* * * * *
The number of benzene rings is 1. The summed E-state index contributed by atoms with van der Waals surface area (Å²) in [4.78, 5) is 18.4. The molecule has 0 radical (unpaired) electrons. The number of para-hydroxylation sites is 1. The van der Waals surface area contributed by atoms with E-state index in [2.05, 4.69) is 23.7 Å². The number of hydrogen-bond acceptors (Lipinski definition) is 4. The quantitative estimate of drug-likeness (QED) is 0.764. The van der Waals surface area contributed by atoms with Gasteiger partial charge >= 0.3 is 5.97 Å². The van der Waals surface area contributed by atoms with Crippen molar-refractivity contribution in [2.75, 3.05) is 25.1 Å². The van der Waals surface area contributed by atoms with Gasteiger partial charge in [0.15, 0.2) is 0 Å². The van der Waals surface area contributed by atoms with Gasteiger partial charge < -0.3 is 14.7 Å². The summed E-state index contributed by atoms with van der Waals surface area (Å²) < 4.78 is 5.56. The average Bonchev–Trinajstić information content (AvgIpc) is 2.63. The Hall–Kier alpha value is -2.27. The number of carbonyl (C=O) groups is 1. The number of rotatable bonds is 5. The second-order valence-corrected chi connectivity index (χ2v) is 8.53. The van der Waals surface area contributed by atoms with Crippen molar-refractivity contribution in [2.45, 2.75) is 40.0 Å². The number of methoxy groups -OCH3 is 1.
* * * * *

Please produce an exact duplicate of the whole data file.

The number of benzene rings is 1. The summed E-state index contributed by atoms with van der Waals surface area (Å²) in [4.78, 5) is 18.4. The molecule has 0 radical (unpaired) electrons. The number of para-hydroxylation sites is 1. The van der Waals surface area contributed by atoms with E-state index in [2.05, 4.69) is 23.7 Å². The number of hydrogen-bond acceptors (Lipinski definition) is 4. The quantitative estimate of drug-likeness (QED) is 0.764. The van der Waals surface area contributed by atoms with Gasteiger partial charge >= 0.3 is 5.97 Å². The van der Waals surface area contributed by atoms with Crippen molar-refractivity contribution in [2.75, 3.05) is 25.1 Å². The van der Waals surface area contributed by atoms with Gasteiger partial charge in [0.15, 0.2) is 0 Å². The van der Waals surface area contributed by atoms with Gasteiger partial charge < -0.3 is 14.7 Å². The summed E-state index contributed by atoms with van der Waals surface area (Å²) < 4.78 is 5.56. The average Bonchev–Trinajstić information content (AvgIpc) is 2.63. The Hall–Kier alpha value is -2.27. The number of carbonyl (C=O) groups is 1. The number of rotatable bonds is 5. The second-order valence-corrected chi connectivity index (χ2v) is 8.53. The van der Waals surface area contributed by atoms with Crippen molar-refractivity contribution in [2.45, 2.75) is 40.0 Å². The number of methoxy groups -OCH3 is 1.